I found this to be encouraging. Whether presidents or preachers, we all feel the pressure to champion some kind of impressive, institution-wide transformation. But such attempts almost always run into opposition from people embedded in the institutional tradition, who will not be convinced of the need for such disruption. Disruptive, instead of adaptive change must always either run past people or run them over. That might not be unreasonable when the situation requires it, or when there are absolutely no other options. But such is very rarely to be the case.

More appropriately, an effective leader will look for incremental objectives that are achievable. A great leader will understand how to put the puzzle together piece by piece, so that the bigger picture change accrues over time. In this way, the changes will run deeper and have greater staying power, while fewer people will be lost along the way.

As I think about the great churches and seminaries that have stayed relevant and meaningful over long periods of time, there is no doubt that transformation has occurred, but this change has been accrued over time, the work of patient leaders who know the times and know the way and who can lead others in the require direction without losing them along the way.

Lessons from the Lockout

As a hockey fan, I am encouraged to see that the lockout between the NHL and its players has been settled in time to assure at least a partial season for this year. The experience to this point has been highly frustrating for those of us who care, yet the truth is that this result is exactly what was expected. Anyone with any kind of perspective or experience with this sort of labor disruption knew that there would be brinksmanship and heated rhetoric resulting in a last minute compromise that would be unsatisfying to the purists, but which would allow for the resumption of work and some measure of temporary peace.th

Situations like this leave me longing for the Kingdom, that place in God’s economy where negotiations could be managed graciously, without rancour, and with an honest concern for the well being of the other. Personally, I serve in leadership within a five-school consortium. Our success in managing the situation is largely due to what we have called “the agape principle,” a commitment to the idea that what is good for one is good for all – kind of a ‘three musketeers’ approach to seminary leadership that would be foreign to the “billionaires and millionaires” negotiating the NHL lockout.

Typically, our approach is to take a zero-sum approach to negotiation, believing that there is only so much to go around and that whatever we give to one must be taken from the other. The fundamental premise is that both parties must be zealous for their self-interest, knowing that if they do not aggressively work for the protection of their own interest, the other side certainly will.

It reminds me of the old joke where  one brother offers his other brother a plate with two pieces of pie. When the second brother chooses the larger piece, the first brother says, “if it was me, I would have chosen the smaller piece.” “What are you complaining about, the other brother said? You got the piece you wanted!”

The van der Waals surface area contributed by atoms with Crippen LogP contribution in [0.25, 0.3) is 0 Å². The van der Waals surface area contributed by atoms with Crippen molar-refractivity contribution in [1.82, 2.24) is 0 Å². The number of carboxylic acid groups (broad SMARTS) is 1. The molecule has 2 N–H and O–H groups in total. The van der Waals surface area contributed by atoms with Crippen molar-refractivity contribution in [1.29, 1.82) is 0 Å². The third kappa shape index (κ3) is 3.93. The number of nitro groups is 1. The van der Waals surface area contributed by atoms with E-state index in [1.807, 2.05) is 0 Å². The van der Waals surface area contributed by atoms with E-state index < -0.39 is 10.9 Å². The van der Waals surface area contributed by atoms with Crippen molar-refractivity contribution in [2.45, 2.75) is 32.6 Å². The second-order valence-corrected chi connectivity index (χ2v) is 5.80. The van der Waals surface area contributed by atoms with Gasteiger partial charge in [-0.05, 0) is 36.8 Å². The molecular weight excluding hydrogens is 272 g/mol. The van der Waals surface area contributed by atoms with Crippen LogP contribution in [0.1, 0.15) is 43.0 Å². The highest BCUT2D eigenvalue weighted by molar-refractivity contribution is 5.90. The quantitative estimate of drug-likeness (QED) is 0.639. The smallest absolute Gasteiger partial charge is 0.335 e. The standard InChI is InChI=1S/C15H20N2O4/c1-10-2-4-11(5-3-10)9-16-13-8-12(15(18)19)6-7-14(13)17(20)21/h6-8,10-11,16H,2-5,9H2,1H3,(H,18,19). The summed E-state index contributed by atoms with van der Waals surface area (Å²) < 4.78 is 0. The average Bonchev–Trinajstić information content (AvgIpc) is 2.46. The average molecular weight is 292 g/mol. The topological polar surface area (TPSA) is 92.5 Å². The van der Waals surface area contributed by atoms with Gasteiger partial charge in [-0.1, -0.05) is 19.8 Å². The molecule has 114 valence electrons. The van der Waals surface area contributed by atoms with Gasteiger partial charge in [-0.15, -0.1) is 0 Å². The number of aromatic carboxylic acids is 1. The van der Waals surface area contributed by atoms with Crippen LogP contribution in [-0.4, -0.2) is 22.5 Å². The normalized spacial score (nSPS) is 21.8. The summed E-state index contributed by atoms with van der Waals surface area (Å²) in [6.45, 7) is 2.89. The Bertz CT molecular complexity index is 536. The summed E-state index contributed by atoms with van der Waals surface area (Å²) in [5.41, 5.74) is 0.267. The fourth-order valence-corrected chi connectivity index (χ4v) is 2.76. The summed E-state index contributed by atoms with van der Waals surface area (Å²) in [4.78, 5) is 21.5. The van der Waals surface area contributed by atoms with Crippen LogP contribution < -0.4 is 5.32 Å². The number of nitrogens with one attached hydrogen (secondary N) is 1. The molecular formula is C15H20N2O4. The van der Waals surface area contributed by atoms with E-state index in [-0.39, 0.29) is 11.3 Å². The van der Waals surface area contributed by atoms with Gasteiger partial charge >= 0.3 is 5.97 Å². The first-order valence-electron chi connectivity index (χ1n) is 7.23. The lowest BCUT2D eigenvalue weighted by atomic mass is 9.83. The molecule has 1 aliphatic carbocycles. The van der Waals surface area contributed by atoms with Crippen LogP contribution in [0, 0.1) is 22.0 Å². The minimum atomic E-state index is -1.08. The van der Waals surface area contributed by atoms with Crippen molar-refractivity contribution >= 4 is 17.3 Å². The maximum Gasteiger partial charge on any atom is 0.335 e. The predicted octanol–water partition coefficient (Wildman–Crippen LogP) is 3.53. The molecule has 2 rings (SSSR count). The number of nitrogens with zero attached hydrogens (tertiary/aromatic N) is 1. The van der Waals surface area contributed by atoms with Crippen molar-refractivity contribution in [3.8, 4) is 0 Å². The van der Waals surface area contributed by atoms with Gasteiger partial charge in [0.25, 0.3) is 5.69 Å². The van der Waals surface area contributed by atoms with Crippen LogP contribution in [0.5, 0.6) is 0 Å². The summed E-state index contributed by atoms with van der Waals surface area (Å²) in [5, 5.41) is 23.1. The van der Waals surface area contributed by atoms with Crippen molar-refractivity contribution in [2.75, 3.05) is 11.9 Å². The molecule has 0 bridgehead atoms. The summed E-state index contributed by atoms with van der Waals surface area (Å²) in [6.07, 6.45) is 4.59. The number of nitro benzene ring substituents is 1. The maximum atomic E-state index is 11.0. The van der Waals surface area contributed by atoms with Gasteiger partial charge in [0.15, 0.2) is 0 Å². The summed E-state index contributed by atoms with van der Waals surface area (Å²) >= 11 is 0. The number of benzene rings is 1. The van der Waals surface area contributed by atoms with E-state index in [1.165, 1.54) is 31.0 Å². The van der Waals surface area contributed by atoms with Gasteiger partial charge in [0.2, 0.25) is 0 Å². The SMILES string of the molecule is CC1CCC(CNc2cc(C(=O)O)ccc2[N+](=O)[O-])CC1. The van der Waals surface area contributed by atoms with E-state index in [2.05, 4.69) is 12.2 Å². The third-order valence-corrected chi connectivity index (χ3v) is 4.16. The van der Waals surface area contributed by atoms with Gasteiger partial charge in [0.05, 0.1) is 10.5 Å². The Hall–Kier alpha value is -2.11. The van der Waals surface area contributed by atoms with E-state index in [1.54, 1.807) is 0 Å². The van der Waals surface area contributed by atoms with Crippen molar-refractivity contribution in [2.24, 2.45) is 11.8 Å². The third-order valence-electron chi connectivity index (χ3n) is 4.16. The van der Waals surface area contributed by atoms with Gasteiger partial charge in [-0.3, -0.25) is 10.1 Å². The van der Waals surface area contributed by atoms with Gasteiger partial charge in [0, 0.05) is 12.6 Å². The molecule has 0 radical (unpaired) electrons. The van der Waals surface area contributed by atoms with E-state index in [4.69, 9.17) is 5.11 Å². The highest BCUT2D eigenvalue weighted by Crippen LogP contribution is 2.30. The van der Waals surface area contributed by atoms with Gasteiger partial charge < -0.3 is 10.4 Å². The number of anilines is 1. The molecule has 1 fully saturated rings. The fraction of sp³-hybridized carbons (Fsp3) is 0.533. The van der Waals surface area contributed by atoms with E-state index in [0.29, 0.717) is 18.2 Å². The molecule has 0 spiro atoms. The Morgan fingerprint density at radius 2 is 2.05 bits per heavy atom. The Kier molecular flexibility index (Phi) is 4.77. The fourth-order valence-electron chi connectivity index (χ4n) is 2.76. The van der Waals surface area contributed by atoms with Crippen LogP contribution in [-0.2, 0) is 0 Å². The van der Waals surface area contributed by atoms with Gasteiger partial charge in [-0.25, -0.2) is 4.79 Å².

Of course, this scenario assumes that there is only so much pie. But what if the pie could grow? What if we could adopt an abundance mentality, as described in Stephen Covey’s 12 Habits? Do you remember, for example, the old Jay Leno Doritos telephone commercial where he says, ” Go ahead. Eat all you want. We’ll make more.”

What the hockey negotiators didn’t seem to understand was that by collaborating graciously toward the development of the strongest possible league, they could create something that would allow the pie to grow for everyone, allowing all parties to prosper. A rising tide, as they say, raises all ships.

This kind of attitude, is consistent with the attitudes intended of Kingdom citizens, so it shouldn’t surprise us that this is not our experience today. Like with every experience of dysfunction and malfunction, as a disappointed preacher and hockey fan, I try to let these things develop in me a heathy longing for the kingdom.

It will not always be thus.

The Place of Compassion in our Response to Evil

Yesterday I said that evil exists and that its antidote is found in the gospel. Today I would like to add a word about compassion.

I remember a line from an old Steve Taylor song, “I just want to stay angry at the evil.” I have resonated with that line over the years as it has become increasingly convenient to find ways to get along with the evil in the world – to tolerate and coexist comfortably with things that are at odds with what is right and true and good.

But while I want to name evil correctly in the world, I also want to be sure to sustain a strong heart of compassion for those who struggle with evil and its consequences, consistent with our understanding of the gospel and its attendant grace.